In 2020, Hillsong fired celebrity pastor Carl Lentz who led the church’s New York City congregation. After the firing, Houston responded, “I’m acknowledging that mistakes have been made and that there are things where we need to get far better, much better. I’m not shrinking back from that.”
2022 was a busy unflattering year for Hillsong. A documentary Hillsong: A Megachurch Exposed premiered on Discovery+. Brian Houston resigned from his position as Global Pastor of Hillsong after news reports revealed he entered a woman’s hotel room drunk during a conference. Church whistleblower Natalie Moses alleged that illegal financial transactions had taken place. Damage control: Hillsong revealed that Murray Baird, former assistant commissioner for the ACNC, was serving as an advisor to the church during a governance review.
In March 2023, Australian member of parliament Andrew Wilkie tabled (made public) Hillsong financial records. Hillsong bank records revealed large travel expenses, lavish gifts, and extravagant honorariums.
The Australian Charities and Not-for-profits Commission (ACNC) publicly confirmed an investigation of Hillsong in responding to Wilkie’s criticism.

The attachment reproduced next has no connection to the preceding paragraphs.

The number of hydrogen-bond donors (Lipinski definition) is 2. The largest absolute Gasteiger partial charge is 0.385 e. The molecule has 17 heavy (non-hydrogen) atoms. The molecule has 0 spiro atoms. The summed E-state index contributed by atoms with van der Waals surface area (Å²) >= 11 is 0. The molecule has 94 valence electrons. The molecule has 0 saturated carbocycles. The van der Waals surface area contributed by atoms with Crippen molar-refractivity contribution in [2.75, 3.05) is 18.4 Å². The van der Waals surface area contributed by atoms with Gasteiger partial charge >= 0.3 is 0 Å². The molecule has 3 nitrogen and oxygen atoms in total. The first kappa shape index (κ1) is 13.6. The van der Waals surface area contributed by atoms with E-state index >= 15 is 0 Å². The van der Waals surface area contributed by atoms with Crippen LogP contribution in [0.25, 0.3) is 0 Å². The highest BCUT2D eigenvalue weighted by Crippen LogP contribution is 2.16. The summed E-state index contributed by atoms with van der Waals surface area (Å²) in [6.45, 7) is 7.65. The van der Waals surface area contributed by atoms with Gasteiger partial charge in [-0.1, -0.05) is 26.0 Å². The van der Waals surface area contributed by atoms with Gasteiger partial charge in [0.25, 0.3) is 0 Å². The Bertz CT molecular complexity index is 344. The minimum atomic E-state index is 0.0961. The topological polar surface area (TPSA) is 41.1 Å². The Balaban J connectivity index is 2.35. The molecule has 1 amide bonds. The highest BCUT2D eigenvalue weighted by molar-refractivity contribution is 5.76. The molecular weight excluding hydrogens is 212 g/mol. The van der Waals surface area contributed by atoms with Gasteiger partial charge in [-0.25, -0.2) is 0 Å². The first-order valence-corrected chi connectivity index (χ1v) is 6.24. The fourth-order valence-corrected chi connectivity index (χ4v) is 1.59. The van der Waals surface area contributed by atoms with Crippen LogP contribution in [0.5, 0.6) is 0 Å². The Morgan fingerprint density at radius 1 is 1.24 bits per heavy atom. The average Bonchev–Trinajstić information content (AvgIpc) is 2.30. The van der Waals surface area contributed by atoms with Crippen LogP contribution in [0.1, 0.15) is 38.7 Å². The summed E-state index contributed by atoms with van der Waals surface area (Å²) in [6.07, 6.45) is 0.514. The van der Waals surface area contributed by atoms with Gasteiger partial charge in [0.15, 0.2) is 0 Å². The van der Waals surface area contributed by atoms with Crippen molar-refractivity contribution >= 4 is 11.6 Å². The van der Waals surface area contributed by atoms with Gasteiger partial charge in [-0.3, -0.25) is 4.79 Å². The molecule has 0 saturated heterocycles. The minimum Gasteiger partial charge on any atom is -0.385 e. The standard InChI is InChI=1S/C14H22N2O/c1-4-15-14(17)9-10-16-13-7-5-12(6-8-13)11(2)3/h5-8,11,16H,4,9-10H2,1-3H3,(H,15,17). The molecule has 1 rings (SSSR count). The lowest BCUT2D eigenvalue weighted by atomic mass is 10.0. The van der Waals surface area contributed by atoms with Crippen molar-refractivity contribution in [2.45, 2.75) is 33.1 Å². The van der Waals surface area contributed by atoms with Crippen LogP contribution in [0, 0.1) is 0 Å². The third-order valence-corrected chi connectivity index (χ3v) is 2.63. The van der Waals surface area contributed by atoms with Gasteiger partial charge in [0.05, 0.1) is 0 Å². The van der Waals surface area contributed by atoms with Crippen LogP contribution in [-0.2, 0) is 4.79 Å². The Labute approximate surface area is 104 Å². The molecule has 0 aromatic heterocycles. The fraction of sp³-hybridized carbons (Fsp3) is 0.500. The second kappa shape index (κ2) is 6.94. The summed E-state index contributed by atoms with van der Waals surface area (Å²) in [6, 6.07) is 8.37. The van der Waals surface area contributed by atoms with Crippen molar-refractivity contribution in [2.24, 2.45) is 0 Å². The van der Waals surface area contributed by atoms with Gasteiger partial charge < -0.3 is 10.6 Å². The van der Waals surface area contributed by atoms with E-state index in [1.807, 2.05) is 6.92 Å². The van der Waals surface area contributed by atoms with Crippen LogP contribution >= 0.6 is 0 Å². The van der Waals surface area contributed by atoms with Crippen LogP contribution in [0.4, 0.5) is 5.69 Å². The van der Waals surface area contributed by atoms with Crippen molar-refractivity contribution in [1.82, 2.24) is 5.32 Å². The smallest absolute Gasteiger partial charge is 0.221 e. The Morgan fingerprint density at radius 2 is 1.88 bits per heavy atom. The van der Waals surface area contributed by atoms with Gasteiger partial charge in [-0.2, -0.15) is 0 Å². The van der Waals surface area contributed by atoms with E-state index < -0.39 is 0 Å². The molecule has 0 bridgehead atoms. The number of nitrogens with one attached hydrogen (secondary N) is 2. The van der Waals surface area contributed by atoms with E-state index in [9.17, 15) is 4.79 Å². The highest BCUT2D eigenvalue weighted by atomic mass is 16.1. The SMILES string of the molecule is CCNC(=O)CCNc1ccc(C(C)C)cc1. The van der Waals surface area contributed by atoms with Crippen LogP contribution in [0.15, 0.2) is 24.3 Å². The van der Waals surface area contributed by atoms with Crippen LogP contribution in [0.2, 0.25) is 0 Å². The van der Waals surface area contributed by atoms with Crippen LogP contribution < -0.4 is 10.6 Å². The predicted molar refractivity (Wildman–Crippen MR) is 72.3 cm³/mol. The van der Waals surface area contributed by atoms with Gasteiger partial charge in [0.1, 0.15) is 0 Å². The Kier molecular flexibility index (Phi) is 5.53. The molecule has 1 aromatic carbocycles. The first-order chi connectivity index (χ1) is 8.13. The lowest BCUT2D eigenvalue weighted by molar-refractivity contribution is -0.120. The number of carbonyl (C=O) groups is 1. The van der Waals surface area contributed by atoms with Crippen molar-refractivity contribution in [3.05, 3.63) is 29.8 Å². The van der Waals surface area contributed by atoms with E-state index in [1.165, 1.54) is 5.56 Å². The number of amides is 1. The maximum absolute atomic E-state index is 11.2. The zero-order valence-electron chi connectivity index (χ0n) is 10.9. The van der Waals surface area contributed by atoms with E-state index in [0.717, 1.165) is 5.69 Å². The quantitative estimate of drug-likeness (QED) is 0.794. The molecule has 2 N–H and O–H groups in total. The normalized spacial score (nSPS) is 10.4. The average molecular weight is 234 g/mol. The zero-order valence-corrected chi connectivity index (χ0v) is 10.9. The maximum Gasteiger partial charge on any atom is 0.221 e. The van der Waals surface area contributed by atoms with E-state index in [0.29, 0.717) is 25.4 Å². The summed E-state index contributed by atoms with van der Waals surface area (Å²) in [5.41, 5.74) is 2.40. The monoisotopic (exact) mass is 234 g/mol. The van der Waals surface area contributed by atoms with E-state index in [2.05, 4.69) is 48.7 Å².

ACNC Commissioner Sue Woodward announced, “Although it was stated in Parliament that the ACNC has not acted, I can confirm that we are investigating concerns raised about Hillsong Church charities. Hillsong has stated publicly that it is fully cooperating with regulatory authorities.”
At the end of March 2023, during a meeting for church attendees hosted by Hillsong Global Pastor Phil Dooley, Baird reported that accounting firm Grant Thornton had completed a report on Hillsong’s behalf.
Predictably, Baird told the assembled audience: “The Grant Thornton report came out today … What they said was that all the inquiries do not support allegations that there’s been unlawful conduct by Hillsong, or its people and they do not support the concerns that there’s been non-compliance. They go on to say the matters alleged reflect a misunderstanding about facts and details of transactions and arrangements generally.”
Televangelist Responses to Scandal and Investigations